Nathan Barres lives hockey. As captain of his team, he’s the one who leads the Wolves to victory. He’s got a close knit group of friends, and he’ll do anything for the sport he loves. Nathan’s not out publicly, but his close teammates know he’s gay. And that’s just fine with him. When a victory has him riding high, he hooks up with Felix, only to leave in the middle of the night.
Imagine Nathan’s surprise when the new physical therapist for his team turns out to be none other than his one night stand. Felix Moore is just as beautiful as he remembers, and the chemistry between them hasn’t dulled. When Nathan is injured and Felix helps him get back into shape, the sparks ignite and they find themselves in a friends with benefits situation. But feelings grow, at least for Nathan, and he fights to keep his distance, because that’s what Felix wants. Or at least, that’s what Nathan thinks Felix wants. These two guys need a little help from their friends before they can sort themselves out.
Okay, I’ll be honest. I came away from this one with mixed feelings, largely due to the whole plot revolving around the big miscommunication. This plot device so very rarely works for me, and this book was no exception. I spent at least half the book just mentally demanding the two MCs talk to each other, because every one of their problems could be solved with a quick discussion.
I liked the MCs and the secondary characters, a lot. Harding does a great job showcasing all the characters. Though this book is told from Nathan’s third person POV and we get to know him best, we also get a good idea who Felix is as well. I would have liked to see a bit more of Felix’s thoughts and feelings, but considering the narrative style, I was fine with the way things were portrayed. And the cast of secondary characters really rounds everything out. This is a good group of guys, with quirks and flaws, and it really did a lot to enhance my enjoyment of the book.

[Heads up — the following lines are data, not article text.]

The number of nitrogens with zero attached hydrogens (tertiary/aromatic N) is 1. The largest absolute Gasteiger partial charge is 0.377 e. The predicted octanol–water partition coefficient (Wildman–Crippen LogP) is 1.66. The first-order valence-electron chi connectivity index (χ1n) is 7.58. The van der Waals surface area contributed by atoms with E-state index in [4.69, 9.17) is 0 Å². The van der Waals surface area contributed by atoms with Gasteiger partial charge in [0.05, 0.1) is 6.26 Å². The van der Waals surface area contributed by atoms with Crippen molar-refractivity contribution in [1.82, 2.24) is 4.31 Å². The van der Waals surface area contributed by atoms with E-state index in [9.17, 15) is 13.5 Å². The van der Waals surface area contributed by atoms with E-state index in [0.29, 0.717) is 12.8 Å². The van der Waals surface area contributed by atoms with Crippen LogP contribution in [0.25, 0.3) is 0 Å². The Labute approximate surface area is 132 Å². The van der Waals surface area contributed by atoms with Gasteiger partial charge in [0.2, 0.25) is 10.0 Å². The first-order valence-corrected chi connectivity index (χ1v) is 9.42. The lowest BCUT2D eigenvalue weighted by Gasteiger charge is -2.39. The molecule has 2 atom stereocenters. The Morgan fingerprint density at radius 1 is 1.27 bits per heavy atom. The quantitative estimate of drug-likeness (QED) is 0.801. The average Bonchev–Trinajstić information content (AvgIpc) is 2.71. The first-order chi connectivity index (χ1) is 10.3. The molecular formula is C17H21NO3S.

The chemistry between the MCs was great, and I could definitely feel their spark. These guys were certainly in lust, and together they were incendiary. But this was a double edged sword for me. I could feel their passion, and I certainly understood why they wanted to be with each other on a physical level. But because things weren’t developed completely outside of that, I couldn’t quite get on board with their deeper feelings, as they weren’t shown clearly enough.
And of course, the thing that keeps them apart is the fact that they don’t talk about their relationship. It makes sense in the beginning; Nathan leaves after their one night stand, so Felix does the same after they hook back up, thinking that’s what Nathan wants. But then, instead of talking, they continue to sleep together, have lunch together, and do all manner of date-like things without ever actually talking to each other. Jealousy flairs, and then they really don’t talk to each other. For me, that’s a pretty crappy basis for a relationship. And then, thanks to well meaning friends, they’re forced to have the conversation that resolves everything in a few shouted words, a couple of heartfelt statements, and then sex. It wasn’t enough for me to buy their love and I was really hoping for more.
So there’s some good stuff here, especially with the characterization, but the plot as a whole left me unsatisfied in a few regards. It is definitely a decent read, and if friends with benefits and miscommunication are your jam, then this one is for you. Oh, and hockey players. Because that’s definitely here too. If this sounds like your kind of book, then I can definitely tell you to check it out.